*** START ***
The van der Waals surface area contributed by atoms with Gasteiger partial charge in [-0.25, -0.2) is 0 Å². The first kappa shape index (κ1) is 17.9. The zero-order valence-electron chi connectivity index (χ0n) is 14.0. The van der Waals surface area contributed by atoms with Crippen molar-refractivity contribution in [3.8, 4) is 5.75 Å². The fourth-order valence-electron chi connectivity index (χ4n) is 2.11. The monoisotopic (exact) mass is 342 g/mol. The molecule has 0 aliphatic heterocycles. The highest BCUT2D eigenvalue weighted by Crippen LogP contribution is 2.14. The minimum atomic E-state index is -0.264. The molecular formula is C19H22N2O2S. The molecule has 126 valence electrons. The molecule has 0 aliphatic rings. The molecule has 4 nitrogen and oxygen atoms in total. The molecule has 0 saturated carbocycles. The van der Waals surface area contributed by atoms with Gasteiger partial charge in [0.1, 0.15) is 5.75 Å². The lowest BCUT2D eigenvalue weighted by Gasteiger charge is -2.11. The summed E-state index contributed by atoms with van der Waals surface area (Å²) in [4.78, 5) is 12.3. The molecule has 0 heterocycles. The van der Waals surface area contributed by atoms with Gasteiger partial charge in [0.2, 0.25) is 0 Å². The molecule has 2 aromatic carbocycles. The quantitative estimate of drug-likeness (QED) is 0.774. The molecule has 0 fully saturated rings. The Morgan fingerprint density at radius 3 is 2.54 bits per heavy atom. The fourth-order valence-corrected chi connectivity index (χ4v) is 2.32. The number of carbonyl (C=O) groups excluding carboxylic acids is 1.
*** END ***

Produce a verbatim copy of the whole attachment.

The van der Waals surface area contributed by atoms with Gasteiger partial charge in [-0.25, -0.2) is 0 Å². The first kappa shape index (κ1) is 17.9. The zero-order valence-electron chi connectivity index (χ0n) is 14.0. The van der Waals surface area contributed by atoms with Crippen molar-refractivity contribution in [3.8, 4) is 5.75 Å². The fourth-order valence-electron chi connectivity index (χ4n) is 2.11. The monoisotopic (exact) mass is 342 g/mol. The molecule has 0 aliphatic heterocycles. The highest BCUT2D eigenvalue weighted by Crippen LogP contribution is 2.14. The minimum atomic E-state index is -0.264. The molecular formula is C19H22N2O2S. The molecule has 126 valence electrons. The molecule has 0 aliphatic rings. The molecule has 4 nitrogen and oxygen atoms in total. The molecule has 0 saturated carbocycles. The van der Waals surface area contributed by atoms with Gasteiger partial charge in [0.1, 0.15) is 5.75 Å². The lowest BCUT2D eigenvalue weighted by Gasteiger charge is -2.11. The summed E-state index contributed by atoms with van der Waals surface area (Å²) in [4.78, 5) is 12.3. The molecule has 0 heterocycles. The van der Waals surface area contributed by atoms with Gasteiger partial charge in [0.2, 0.25) is 0 Å². The molecule has 2 aromatic carbocycles. The quantitative estimate of drug-likeness (QED) is 0.774. The molecule has 0 fully saturated rings. The Morgan fingerprint density at radius 3 is 2.54 bits per heavy atom. The fourth-order valence-corrected chi connectivity index (χ4v) is 2.32. The number of carbonyl (C=O) groups excluding carboxylic acids is 1.